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Water temperatures continue to rise, but so are launching fees
Randy Blankenship of Manteca caught this 6 ½-pound bass on the Delta March 22. - photo by Photo by CHERE BLANKENSHIP
As the water temperatures continue to rise, local fishing is only going to continue to get better.

I believe that most anglers who are making their first trip out for the year are going to be surprised at the costs. Just about every local launching facility has increased their prices.

One of my favorite destinations has now doubled its launching fee within a five-year period.

As much as I try to ignore these changes and come up with my own reasonable excuses, it’s getting harder each year as the costs are not going up by just a quarter or even a dollar.

Some facilities have even gone as far as charging a separate fee for weekend use, penalizing those who actually work during the week.

I’ve never quite understood launching fees, as seldom if ever do anglers tailgate in the parking lot or make use of the existing facilities. I’m sure there are costs associated with running such a facility, but I’m really starting to wonder how much is too much.

I’ve since been forced to search out surrounding facilities that charge a little less, but overall it seems like “they’re all on the same boat!”      

Delta Report
The bite is very good. A lot of quality sized bass have been moving shallow to feed and spawn. The key to catching the bigger fish has been finding not only the right area but being there when the tide is just starting to go out.

This time of year it’s also very important to make several passes over a bank where you just caught a fish. Senko’s, spinner baits and jigs are all good baits right now.

Once the tide bottoms out try fishing the outside weed lines or targeting noticeable clearings within the weed beds.

New Melones Lake
Trout fishing has slowed down as the water temperature is in the low sixties. Bass fishing steadily increases as more and more fish have made their move shallow for the spawn.

Senko’s and baitfish imitating reaction baits are working well from the surface down to 35 feet. It’s been fairly easy for anglers fishing for bass to catch limits of keeper sized bass on small plastics.

Crappie fishing remains fair for those fishing at night while using live minnows.

Lake Don Pedro
The Bass bite has been great lately a lot of reports of anglers catching over 20 fish a day while using rip baits, jigs, and spinnerbaits. For shear numbers the drop shot or shaky head with a 4- to 6-inch Robo Worm worked from the bank down to 30 feet should bring in a lot of fish.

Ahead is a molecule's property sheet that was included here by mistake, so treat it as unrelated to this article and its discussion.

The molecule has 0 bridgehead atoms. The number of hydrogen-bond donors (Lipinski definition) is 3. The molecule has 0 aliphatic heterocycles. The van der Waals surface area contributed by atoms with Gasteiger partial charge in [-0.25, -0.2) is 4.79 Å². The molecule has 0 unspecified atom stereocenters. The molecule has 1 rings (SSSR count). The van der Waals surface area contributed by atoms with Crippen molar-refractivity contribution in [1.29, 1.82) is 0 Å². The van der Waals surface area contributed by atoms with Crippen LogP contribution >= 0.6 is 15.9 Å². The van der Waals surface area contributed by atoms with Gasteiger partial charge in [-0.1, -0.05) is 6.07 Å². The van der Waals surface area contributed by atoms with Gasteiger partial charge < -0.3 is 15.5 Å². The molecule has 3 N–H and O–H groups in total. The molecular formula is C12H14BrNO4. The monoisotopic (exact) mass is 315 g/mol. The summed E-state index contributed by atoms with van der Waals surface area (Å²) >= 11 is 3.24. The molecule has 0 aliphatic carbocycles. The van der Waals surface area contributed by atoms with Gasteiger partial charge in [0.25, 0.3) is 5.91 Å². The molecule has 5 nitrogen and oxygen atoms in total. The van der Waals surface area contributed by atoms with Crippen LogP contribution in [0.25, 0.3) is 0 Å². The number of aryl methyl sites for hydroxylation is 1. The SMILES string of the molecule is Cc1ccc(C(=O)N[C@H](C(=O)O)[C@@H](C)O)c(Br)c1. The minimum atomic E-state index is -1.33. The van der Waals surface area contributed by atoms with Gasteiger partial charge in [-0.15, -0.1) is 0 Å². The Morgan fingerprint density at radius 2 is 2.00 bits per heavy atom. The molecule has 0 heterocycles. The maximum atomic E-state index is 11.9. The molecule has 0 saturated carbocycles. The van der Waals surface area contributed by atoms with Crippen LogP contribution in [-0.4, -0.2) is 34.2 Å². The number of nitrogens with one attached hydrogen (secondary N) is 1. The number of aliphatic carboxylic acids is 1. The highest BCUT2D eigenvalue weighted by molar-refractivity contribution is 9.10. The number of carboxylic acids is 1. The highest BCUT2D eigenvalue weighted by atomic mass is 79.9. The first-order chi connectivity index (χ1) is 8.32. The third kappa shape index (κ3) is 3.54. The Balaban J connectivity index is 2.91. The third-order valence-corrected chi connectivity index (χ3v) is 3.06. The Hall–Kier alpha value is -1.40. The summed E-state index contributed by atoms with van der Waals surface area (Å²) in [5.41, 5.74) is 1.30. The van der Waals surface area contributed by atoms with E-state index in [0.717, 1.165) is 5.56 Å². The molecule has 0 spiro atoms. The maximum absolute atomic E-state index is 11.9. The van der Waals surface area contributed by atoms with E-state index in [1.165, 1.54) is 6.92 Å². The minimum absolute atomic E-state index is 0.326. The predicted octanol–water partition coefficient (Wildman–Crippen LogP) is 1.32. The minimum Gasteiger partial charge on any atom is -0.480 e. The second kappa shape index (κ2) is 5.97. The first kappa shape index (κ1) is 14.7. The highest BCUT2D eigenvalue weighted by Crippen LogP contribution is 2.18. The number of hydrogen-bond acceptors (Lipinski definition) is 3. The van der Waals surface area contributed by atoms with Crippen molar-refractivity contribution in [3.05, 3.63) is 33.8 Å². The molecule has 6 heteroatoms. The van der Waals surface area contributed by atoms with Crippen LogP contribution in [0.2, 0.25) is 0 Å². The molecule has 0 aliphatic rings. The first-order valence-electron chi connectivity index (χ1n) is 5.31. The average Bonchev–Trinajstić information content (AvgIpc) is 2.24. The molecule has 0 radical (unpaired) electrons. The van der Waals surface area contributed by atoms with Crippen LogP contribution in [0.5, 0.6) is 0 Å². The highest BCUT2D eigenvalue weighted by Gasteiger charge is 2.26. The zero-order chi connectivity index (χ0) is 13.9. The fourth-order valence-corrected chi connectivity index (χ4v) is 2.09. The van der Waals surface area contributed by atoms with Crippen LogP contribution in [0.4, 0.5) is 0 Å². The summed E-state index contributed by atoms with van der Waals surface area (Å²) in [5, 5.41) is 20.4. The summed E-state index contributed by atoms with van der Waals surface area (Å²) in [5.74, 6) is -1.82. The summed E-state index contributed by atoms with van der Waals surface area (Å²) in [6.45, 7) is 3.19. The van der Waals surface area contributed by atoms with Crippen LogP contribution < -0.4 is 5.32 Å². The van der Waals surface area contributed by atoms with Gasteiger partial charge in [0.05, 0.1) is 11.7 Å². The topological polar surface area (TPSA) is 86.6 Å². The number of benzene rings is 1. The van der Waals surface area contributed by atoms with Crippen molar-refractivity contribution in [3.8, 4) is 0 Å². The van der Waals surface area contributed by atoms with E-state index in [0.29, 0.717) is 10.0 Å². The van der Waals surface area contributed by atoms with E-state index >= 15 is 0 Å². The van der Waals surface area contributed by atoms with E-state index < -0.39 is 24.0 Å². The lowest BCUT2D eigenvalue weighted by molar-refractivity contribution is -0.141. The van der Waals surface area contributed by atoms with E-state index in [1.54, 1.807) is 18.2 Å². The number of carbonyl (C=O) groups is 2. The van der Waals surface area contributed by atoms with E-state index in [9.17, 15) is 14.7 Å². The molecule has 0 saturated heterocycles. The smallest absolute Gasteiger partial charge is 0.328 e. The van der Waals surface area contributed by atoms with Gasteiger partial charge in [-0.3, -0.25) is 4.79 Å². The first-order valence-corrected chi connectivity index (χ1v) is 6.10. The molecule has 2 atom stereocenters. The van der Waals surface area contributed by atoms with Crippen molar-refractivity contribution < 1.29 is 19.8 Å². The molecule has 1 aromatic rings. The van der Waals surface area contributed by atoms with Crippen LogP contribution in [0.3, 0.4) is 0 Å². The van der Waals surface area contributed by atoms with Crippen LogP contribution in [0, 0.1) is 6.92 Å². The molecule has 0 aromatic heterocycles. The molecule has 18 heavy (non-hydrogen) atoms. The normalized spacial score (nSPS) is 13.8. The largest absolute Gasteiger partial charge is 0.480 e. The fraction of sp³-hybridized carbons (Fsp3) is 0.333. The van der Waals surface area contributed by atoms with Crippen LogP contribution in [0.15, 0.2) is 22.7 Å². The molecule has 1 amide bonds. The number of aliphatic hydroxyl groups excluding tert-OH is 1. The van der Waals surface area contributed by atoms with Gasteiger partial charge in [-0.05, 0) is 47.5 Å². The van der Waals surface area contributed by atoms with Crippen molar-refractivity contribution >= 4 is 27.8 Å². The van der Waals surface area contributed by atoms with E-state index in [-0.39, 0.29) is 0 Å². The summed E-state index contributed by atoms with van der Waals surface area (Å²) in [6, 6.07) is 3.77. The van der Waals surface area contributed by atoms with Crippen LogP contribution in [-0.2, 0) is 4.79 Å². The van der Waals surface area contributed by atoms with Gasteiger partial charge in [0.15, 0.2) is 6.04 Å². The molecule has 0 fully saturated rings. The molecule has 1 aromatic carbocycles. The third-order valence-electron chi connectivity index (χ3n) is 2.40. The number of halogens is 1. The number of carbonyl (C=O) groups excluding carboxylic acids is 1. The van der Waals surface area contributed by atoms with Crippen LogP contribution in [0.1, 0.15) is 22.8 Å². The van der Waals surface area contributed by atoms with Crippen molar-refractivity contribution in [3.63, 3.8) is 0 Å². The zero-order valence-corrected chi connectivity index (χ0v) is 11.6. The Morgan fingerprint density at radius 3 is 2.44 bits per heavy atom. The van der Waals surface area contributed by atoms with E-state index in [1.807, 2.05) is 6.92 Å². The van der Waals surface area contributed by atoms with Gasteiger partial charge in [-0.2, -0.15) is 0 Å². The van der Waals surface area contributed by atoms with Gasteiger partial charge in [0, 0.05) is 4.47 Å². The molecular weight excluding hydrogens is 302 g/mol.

Try searching the bank as well as there is sure to be some fish that have moved shallow for the spawn. The King Salmon bite has turned wide open on the lake.

Most of the kings being caught are less than 15 inches in length but the numbers are there. King Salmon are being caught by anglers trolling from 20 to 100 feet deep.

Lake Pardee
Bass fishing is hit or miss for some anglers. The lake right now is 17 feet below full and is holding at 48 degrees.

Anglers fishing for trout are having success both off the bank and from their boats. Those fishing off the bank are using power bait or marshmallow and salmon egg combos. Anglers from their boats are flat lining, using three to four colors of lead core or drift fishing the River starting at Columbia Gulch and going up as far as Indian Rock.  

New Hogan
Bass are on beds or in ditches adjacent to bedding areas. Shaky head trick worms in green pumpkin is working well right now.

No sign of stripers but there are large schools of Bluegill that can be found around bedding areas which can be caught on worms.  

Tip of the Week
With the price of fuel steadily increasing by lowering your rpm’s and launching closer to your fishing destination a lot of money can be saved.

I truly believe that the increase in fuel prices has made me a better fisherman as I’ve become more reluctant to run around now than I was before. In turn, I made the most out of the water in front of me.  

To contact Jarod Ballardo, e-mail